How to Combine Two Households

Merging two families into one home raises where-to-live questions. Whether you're getting married, moving your elderly parents into your home or combining your household with that of any friend, family member or loved one, merging households presents a number of important issues. Here are 11 issues you'll need to think about and discuss with your new housemates:

Selling Your Current Homes
1. If you and your new housemate both own your own homes, should you sell your home, his or her home or both of your homes?

2. If you decide to sell one or both of your homes, will you owe capital gains taxes? If so, you should consult a tax advisor about strategies to minimize your tax liability.

3. If your decisions involve the sale or purchase of more than one home, you may want to consider hiring the same REALTOR® for multiple transactions. You may want to see if you can negotiate a commission discount.

4. It's also a good idea to time your transactions to minimize the hassles and expenses of moving. You may need to arrange temporary housing or make multiple mortgage payments.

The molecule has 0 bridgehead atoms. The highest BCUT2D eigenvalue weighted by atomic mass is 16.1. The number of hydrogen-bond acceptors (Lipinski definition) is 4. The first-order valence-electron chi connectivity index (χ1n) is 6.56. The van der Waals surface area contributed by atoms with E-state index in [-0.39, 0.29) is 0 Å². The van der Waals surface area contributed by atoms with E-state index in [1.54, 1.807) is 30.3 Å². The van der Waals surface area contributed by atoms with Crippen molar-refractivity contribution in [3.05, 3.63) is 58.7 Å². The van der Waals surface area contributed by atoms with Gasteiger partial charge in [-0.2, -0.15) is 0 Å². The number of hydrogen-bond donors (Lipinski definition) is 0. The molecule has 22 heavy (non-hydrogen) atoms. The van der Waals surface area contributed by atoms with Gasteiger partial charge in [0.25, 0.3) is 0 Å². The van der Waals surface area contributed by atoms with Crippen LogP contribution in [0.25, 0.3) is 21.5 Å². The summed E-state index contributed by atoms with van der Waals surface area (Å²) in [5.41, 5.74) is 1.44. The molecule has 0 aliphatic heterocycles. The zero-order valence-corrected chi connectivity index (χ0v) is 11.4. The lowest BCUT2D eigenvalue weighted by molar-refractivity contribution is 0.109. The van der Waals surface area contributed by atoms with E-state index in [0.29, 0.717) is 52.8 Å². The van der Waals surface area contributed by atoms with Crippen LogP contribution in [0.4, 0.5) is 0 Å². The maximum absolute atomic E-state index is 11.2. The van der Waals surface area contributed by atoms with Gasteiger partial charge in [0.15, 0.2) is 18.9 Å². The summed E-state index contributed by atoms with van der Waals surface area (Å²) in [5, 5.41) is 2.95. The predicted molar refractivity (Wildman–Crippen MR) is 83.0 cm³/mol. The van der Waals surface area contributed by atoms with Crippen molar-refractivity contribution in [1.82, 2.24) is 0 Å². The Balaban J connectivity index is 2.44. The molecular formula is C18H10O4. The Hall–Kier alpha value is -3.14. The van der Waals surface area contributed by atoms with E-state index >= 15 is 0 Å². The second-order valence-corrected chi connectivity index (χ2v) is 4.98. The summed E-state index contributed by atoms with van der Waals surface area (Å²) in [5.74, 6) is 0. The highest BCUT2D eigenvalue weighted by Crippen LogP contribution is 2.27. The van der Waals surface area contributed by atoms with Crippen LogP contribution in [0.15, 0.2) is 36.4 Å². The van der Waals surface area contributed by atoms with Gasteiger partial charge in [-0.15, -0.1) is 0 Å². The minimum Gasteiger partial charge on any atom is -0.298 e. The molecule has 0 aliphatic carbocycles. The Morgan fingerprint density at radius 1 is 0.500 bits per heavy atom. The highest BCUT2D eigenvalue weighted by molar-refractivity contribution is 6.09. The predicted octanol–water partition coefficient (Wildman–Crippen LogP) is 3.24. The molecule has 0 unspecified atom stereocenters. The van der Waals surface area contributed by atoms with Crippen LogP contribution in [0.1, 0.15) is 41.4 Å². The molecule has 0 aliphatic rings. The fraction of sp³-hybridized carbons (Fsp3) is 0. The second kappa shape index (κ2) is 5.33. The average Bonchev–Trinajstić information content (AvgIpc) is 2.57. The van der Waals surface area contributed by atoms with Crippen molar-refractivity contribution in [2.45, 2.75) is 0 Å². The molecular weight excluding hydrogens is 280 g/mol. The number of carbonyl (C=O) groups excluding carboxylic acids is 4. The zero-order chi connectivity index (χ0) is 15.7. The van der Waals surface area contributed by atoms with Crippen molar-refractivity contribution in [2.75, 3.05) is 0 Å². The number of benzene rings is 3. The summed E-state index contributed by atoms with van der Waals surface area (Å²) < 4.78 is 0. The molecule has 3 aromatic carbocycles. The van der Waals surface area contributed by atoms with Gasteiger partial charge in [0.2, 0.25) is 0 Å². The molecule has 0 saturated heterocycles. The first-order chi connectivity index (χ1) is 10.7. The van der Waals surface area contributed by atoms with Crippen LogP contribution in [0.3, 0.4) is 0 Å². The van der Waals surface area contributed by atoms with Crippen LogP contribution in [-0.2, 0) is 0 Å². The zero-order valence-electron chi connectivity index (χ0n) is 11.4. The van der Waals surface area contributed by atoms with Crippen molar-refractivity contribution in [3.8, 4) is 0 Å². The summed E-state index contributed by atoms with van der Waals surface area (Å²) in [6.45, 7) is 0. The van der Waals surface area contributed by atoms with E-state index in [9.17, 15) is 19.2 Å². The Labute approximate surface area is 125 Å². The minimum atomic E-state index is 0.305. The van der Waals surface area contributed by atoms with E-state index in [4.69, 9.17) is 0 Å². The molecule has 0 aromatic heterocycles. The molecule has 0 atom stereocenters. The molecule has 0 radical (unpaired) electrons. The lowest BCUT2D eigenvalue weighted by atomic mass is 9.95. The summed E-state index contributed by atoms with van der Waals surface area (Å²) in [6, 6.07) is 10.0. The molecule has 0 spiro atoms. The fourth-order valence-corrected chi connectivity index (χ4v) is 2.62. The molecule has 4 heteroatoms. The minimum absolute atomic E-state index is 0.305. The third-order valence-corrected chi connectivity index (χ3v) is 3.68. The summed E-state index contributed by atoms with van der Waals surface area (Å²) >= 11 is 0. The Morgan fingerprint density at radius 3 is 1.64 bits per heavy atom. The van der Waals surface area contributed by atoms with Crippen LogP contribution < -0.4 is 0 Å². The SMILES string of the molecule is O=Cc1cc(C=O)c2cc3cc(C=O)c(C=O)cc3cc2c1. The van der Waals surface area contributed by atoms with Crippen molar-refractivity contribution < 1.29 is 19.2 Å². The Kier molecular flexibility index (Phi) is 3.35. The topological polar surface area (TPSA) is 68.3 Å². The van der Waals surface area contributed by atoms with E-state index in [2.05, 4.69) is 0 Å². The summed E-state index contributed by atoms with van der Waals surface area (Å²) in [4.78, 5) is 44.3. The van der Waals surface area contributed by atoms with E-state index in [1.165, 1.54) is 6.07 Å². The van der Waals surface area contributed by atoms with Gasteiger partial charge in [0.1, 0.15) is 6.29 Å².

Buying Your New Home
5. If you decide to buy a new home together, consider if you want to re-invest all of the equity from the homes you sold or if you want to set aside some of the cash for other uses.

6. If you decide to buy, how much will you feel comfortable spending? Be sure to include homeowner's insurance, maintenance, utilities and property taxes as well as the monthly mortgage payment in your calculations.

7. If you buy a new home, how will you hold title to that property? You may want to consult an attorney about the options, especially if you have children from prior marriages.

Assessing Your Housing Needs
8. It sounds basic, but when combining households it's a good idea to discuss where the parties involved want to live. And once you've selected a city or town, which neighborhoods do you prefer in that locale?

9. If you have children or you're planning to start a family, do you need to live in a certain school district? Even if children are not quite on your horizon, a good school district can mean strong resale value.

10. How large a home do you need to buy to accommodate your current and future needs? It's often a good idea to plan ahead.

11. If your new home won't be large enough to fit all your belongings, discuss what should you store, sell, donate, give away or discard before you move into your new home. You may want to rent a storage facility until you get settled and have time to dispose of individual items.

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